Mayor Ron Corbett says a giant change has taken place at Cedar Rapids City Hall in 2012, and you might have missed it.
The City Council, he says, has turned its focus from investing public dollars to renovate and replace public buildings in the wake of the city’s historic 2008 flood to providing incentives for private-sector investment in the city.
“It’s been really a phenomenal shift in what our agenda was dominated by to what our agenda is dominated by today,” Corbett says. “Now we’re working on development agreements with private companies. That’s what’s dominating our council agenda every week. And these private-sector investments that are taking place are pretty significant ones.”
The latest came on Dec. 14 when local Realtor Scott Byers announced that he and a group of investors are buying the long-troubled, half-empty Westdale Mall and developer John Frew announced that he will demolish most of the mall and invest at least $90 million to build a “multiuse destination and neighborhood” with housing, office, stores, restaurants, trails, a park and a hotel.
“People might have thought that someone at some point might spend $10 million to $15 million for a mall makeover, but the fact that it’s going to be a complete master plan and $90 million is kind of eye-popping to a lot of people,” the mayor says.
These days City Hall ends up in the middle of notable private-sector commercial investment because investors have come to insist on city incentives. In Cedar Rapids as in many Iowa cities, the incentives typically consist of a reimbursement of property-tax revenue to the developer for a number of years, revenue the city would not be taking in but for the new investment.
Corbett notes that the need to do something about the failing Westdale property has prompted the city to extend the property-tax incentive — called tax increment financing or TIF — for the Westdale project to 12 years, which he called “unprecedented” for the city. “Normally, we don’t go out that far,” he said.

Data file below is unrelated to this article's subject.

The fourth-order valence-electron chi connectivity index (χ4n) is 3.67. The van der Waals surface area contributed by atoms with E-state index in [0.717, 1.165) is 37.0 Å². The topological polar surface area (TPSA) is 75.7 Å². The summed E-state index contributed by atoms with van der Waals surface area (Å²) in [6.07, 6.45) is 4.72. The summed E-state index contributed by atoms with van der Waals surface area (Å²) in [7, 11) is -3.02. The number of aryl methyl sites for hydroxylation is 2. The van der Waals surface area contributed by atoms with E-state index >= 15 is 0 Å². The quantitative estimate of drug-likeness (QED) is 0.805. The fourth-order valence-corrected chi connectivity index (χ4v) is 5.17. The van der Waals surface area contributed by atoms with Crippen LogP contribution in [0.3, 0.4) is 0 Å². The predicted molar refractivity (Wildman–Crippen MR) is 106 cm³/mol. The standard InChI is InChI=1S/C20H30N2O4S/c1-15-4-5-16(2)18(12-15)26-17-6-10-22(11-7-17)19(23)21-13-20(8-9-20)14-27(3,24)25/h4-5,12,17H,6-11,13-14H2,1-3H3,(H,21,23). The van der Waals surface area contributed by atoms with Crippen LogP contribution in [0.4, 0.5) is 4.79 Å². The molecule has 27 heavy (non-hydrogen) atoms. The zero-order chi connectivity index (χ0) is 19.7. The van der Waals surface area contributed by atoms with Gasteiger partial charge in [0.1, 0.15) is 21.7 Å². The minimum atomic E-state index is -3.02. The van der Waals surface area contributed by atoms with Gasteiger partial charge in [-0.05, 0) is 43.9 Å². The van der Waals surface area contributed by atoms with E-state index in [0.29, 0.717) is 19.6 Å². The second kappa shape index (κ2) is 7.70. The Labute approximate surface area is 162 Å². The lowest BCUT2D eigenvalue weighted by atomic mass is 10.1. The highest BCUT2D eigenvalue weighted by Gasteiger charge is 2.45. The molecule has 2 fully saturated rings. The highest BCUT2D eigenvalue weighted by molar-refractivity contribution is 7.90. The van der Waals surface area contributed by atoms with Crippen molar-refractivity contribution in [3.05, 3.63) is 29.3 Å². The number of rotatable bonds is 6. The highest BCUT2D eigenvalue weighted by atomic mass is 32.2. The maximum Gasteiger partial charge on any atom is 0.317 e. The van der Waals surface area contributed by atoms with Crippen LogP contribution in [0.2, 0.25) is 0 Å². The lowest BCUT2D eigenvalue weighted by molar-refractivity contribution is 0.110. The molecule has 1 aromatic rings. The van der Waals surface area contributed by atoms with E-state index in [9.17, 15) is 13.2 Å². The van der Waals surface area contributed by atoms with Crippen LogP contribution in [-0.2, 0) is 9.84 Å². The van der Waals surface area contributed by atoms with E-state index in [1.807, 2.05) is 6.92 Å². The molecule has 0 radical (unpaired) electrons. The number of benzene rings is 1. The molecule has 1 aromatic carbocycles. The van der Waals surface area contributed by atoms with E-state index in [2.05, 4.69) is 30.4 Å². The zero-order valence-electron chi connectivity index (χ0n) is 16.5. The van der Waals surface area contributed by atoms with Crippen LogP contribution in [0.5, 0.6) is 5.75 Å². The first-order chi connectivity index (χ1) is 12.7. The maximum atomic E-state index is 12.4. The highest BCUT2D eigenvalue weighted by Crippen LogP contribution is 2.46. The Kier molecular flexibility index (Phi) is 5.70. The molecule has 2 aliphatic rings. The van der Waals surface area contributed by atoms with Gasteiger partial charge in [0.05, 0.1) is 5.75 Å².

Two weeks before, the council approved a five-year TIF incentive for developer Joe Ahmann’s $34-million upscale office and retail project, which he calls The Fountains and which he will build on 19 acres east of the Transamerica campus at Edgewood Road NE and Blairs Ferry Road NE.
On the same day, the council also approved a 10-year TIF incentive for developer Fred Timko, whose project across the Cedar River from downtown will consist of the renovation of both the flood-damaged and historic Louis Sullivan-designed bank and the office tower next door and the construction of a residential condominium next to the bank.
In November, the council signed off on another economic-development incentive when they agreed to sell Penford Products Inc. the city park next door to allow the company to pursue a plant expansion.
Corbett adds to the list the City Hall incentives provided in 2012 to developer Steve Emerson, who just opened his new three-story office building at 600 Third Ave. SE, and to Intermec Technologies Corp., which is building a new building at 601 Third St. SE.